This is where I find myself at a loss. While Palworld may resemble Pokémon and even feel like a Pokémon island, the game is much more about survival than about collecting creatures. When I see familiar creatures, familiar mechanics, and a familiar art style, it’s only natural to miss a familiar structure to the game. That doesn’t happen here.
Stuffing numerous genre elements inside of one game can certainly draw in a larger pool of gamers, but it can also deter others for the same reasons. If you’re not into survival games, get ready to be frequently annoyed by hunger mechanics, the constant need for materials and base redesigns, random invasions, unlocking better structures, and more. There’s a good chance you’ll spend more time dealing with the craft and survival mechanics of the game than fighting and capturing creatures.
Despite these points, I thoroughly enjoy the monster-catching portion Palworld. By the time you earn a decent weapon and befriend capable Pals, fighting huge bosses is definitely a fun experience. Since Pals have different types, Work Suitability, drops, and attacks, they all feel very distinct from each other. Even though the combat mechanics are surface-level, you must actively pay attention to your surroundings when dealing with dangerous creatures. At first this game loop is immersive and exciting, buta ll that said, it grows stale with little else to offer.
If you find joy in survival games by teaming up with friends to survive the harsh nights, Palworld allows you to invite friends to your world. While a co-op mode isn’t necessary for you to enjoy the game, it’s undoubtedly a fantastic addition. Still, it’s a shame that Palworld launches in early access without a competitive mode to duke it out with your Pals.
The Ugly and the Awkward
Palworld, being an early-access game, clearly exhibits its developmental stage. Although you can still play, enjoy, and have fun with it, it does contain performance issues that are hard to ignore. During the building and crafting process, you may encounter inexplicable collision issues. Sometimes, with no obstacles in your way, the game won’t let you build a wall, while other times it will let you build a chest inside a rock. There’s also a lack of animations, the world feels generic and hollow, dungeons are boring, and exploration leaves much desired.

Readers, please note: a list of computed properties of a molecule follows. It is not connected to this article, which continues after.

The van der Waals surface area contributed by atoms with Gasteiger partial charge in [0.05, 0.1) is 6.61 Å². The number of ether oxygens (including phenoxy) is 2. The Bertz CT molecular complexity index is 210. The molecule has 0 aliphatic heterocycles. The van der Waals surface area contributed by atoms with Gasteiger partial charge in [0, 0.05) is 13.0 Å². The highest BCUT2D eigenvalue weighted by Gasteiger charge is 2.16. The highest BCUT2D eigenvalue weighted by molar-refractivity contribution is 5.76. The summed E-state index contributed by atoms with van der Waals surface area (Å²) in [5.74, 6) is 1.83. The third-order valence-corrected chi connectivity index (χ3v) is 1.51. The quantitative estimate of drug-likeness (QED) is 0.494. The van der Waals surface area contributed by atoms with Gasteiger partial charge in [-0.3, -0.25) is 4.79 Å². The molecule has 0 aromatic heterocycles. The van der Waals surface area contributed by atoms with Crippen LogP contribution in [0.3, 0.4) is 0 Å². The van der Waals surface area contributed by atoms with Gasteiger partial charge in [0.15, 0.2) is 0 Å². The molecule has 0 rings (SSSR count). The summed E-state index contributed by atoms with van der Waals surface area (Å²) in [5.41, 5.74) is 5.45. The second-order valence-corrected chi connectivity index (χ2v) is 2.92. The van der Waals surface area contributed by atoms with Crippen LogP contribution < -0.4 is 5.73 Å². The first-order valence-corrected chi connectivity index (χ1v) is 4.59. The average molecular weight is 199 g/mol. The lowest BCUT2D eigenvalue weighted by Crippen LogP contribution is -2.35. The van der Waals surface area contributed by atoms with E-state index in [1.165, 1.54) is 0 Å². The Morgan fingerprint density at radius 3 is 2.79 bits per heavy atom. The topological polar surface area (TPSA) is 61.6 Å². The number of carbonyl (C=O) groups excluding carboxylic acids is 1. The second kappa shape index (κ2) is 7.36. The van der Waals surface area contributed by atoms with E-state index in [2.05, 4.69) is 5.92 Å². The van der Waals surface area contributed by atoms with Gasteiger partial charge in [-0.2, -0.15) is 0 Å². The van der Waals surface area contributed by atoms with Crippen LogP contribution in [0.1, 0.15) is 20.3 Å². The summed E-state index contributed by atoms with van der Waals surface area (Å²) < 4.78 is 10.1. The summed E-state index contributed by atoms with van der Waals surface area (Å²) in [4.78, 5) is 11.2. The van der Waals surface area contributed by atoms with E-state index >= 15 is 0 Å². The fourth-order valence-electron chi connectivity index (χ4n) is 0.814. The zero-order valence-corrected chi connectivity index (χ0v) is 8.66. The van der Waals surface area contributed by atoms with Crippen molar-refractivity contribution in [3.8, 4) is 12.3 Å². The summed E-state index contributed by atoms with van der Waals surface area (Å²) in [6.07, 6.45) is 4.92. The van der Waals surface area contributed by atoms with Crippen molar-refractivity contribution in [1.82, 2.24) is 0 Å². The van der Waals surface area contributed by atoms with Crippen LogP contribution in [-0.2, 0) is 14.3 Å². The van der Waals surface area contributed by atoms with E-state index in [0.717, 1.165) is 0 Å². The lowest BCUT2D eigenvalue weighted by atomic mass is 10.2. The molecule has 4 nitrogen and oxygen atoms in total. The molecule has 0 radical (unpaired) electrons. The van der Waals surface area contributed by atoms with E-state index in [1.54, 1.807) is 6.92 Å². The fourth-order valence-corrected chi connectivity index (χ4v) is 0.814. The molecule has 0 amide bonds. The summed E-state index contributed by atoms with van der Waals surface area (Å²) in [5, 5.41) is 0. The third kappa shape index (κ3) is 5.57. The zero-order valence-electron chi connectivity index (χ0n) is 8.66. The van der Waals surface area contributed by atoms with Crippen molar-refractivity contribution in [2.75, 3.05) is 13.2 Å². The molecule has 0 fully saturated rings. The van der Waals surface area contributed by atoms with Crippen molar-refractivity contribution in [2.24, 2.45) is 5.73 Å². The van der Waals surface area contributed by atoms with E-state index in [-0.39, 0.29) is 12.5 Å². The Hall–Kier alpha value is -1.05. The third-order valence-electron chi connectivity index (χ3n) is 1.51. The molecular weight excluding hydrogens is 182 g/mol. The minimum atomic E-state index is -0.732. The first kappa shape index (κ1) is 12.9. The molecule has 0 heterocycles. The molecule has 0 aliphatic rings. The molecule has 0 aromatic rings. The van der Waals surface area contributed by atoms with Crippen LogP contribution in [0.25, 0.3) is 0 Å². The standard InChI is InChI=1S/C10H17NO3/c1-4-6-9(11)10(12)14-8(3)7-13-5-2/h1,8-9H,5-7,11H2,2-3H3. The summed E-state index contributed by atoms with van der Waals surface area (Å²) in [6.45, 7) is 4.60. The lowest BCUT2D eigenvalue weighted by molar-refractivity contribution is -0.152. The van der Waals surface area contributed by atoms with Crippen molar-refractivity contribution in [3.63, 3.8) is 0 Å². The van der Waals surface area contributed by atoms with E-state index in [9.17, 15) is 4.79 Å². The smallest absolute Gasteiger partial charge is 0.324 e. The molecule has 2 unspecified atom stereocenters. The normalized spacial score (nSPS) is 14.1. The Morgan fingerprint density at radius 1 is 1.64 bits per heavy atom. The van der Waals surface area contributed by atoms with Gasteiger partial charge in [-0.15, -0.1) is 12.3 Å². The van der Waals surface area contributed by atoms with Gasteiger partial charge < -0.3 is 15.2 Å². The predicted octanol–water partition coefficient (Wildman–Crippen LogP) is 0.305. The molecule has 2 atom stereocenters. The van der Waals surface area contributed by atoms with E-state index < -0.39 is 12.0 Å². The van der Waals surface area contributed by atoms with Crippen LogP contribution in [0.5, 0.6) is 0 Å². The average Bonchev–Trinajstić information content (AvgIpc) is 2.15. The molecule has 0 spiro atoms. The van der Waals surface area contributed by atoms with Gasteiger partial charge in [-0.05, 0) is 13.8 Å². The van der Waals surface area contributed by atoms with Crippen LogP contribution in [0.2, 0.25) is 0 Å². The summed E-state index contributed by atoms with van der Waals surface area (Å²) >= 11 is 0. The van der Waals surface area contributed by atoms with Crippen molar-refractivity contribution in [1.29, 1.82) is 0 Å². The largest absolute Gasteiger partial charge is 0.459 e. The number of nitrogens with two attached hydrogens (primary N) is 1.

The Pals require further refinement, too. They don’t always behave as they should, often going under the ground, ignoring their enemies, or eating all your food for no reason. Some might just forget how to walk up a ramp or a staircase, while others might decide that they will sleep instead of finishing something you just told them to do.
Sadly, the issues don’t stop there. In my playthrough I experienced human enemies pausing at my base, doing absolutely nothing, even when attacked. I’ve seen them get stuck in rocks or staircases and stand there doing nothing for a couple of minutes before floating away and disappearing.
Although Palworld can provide an enjoyable experience for a while, it’s a hard sell. It feels like halves of two different games that, when put together, don’t seem to make a whole. In this game, you always have something to do, but unless you enjoy walking back and forth to grab materials constantly, there’s a good chance Palworld will annoy you eventually. The same can be said if you don’t want to look for more efficient Pals to make your base work as you want it to.
Despite its potential and the enjoyment I derived from it, Palworld is not without its shortcomings. It’s not well polished, the world feels uninspired, and for every single thing that I liked about this game, I can point to one that annoys me or doesn’t work properly. It won’t please everyone, and it won’t please people who want a great monster-catching game or a deep, functional survival game. However, if you want a casual game that dabbles into both genres and is clearly in early access, you might be able to enjoy your time with Palworld.
This game was reviewed using a copy of the game provided by the game's publisher,public relations company, developer or other for the express purpose of a review.
- This article was updated on January 18th, 2024